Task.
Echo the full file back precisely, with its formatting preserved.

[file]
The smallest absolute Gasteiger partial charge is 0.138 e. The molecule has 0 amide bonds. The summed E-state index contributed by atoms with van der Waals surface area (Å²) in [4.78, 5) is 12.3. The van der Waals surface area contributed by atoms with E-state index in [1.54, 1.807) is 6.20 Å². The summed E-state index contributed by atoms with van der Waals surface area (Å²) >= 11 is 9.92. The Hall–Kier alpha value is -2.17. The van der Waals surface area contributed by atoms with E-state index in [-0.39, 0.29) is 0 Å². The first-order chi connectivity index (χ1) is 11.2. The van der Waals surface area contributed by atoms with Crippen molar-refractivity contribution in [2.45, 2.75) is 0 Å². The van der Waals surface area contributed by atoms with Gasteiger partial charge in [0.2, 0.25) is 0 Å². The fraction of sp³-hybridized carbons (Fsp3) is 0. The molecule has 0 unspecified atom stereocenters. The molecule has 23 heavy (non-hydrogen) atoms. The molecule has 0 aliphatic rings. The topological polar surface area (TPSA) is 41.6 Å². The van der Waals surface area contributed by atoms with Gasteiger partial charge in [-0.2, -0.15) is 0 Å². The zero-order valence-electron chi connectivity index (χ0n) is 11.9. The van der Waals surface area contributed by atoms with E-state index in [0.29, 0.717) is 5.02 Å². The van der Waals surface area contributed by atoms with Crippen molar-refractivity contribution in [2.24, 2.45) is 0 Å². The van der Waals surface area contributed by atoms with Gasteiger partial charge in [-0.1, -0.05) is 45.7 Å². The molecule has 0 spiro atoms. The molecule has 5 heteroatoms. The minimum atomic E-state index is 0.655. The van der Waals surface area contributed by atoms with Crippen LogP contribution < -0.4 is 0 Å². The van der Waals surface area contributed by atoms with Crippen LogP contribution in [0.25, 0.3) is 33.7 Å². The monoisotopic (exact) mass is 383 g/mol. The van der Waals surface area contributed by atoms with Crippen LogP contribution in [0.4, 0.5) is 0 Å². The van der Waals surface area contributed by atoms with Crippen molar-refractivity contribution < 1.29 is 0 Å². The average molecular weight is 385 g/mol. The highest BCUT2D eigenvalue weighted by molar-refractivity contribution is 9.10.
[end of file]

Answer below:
The smallest absolute Gasteiger partial charge is 0.138 e. The molecule has 0 amide bonds. The summed E-state index contributed by atoms with van der Waals surface area (Å²) in [4.78, 5) is 12.3. The van der Waals surface area contributed by atoms with E-state index in [1.54, 1.807) is 6.20 Å². The summed E-state index contributed by atoms with van der Waals surface area (Å²) >= 11 is 9.92. The Hall–Kier alpha value is -2.17. The van der Waals surface area contributed by atoms with E-state index in [-0.39, 0.29) is 0 Å². The first-order chi connectivity index (χ1) is 11.2. The van der Waals surface area contributed by atoms with Crippen molar-refractivity contribution in [2.45, 2.75) is 0 Å². The van der Waals surface area contributed by atoms with Gasteiger partial charge in [0.2, 0.25) is 0 Å². The fraction of sp³-hybridized carbons (Fsp3) is 0. The molecule has 0 unspecified atom stereocenters. The molecule has 23 heavy (non-hydrogen) atoms. The molecule has 0 aliphatic rings. The topological polar surface area (TPSA) is 41.6 Å². The van der Waals surface area contributed by atoms with Gasteiger partial charge in [-0.2, -0.15) is 0 Å². The zero-order valence-electron chi connectivity index (χ0n) is 11.9. The van der Waals surface area contributed by atoms with E-state index in [0.29, 0.717) is 5.02 Å². The van der Waals surface area contributed by atoms with Crippen molar-refractivity contribution in [2.24, 2.45) is 0 Å². The van der Waals surface area contributed by atoms with Gasteiger partial charge in [-0.1, -0.05) is 45.7 Å². The molecule has 0 spiro atoms. The molecule has 5 heteroatoms. The minimum atomic E-state index is 0.655. The van der Waals surface area contributed by atoms with Crippen LogP contribution < -0.4 is 0 Å². The van der Waals surface area contributed by atoms with Crippen LogP contribution in [0.25, 0.3) is 33.7 Å². The monoisotopic (exact) mass is 383 g/mol. The van der Waals surface area contributed by atoms with Crippen LogP contribution in [0.4, 0.5) is 0 Å². The van der Waals surface area contributed by atoms with Crippen molar-refractivity contribution < 1.29 is 0 Å². The average molecular weight is 385 g/mol. The highest BCUT2D eigenvalue weighted by molar-refractivity contribution is 9.10.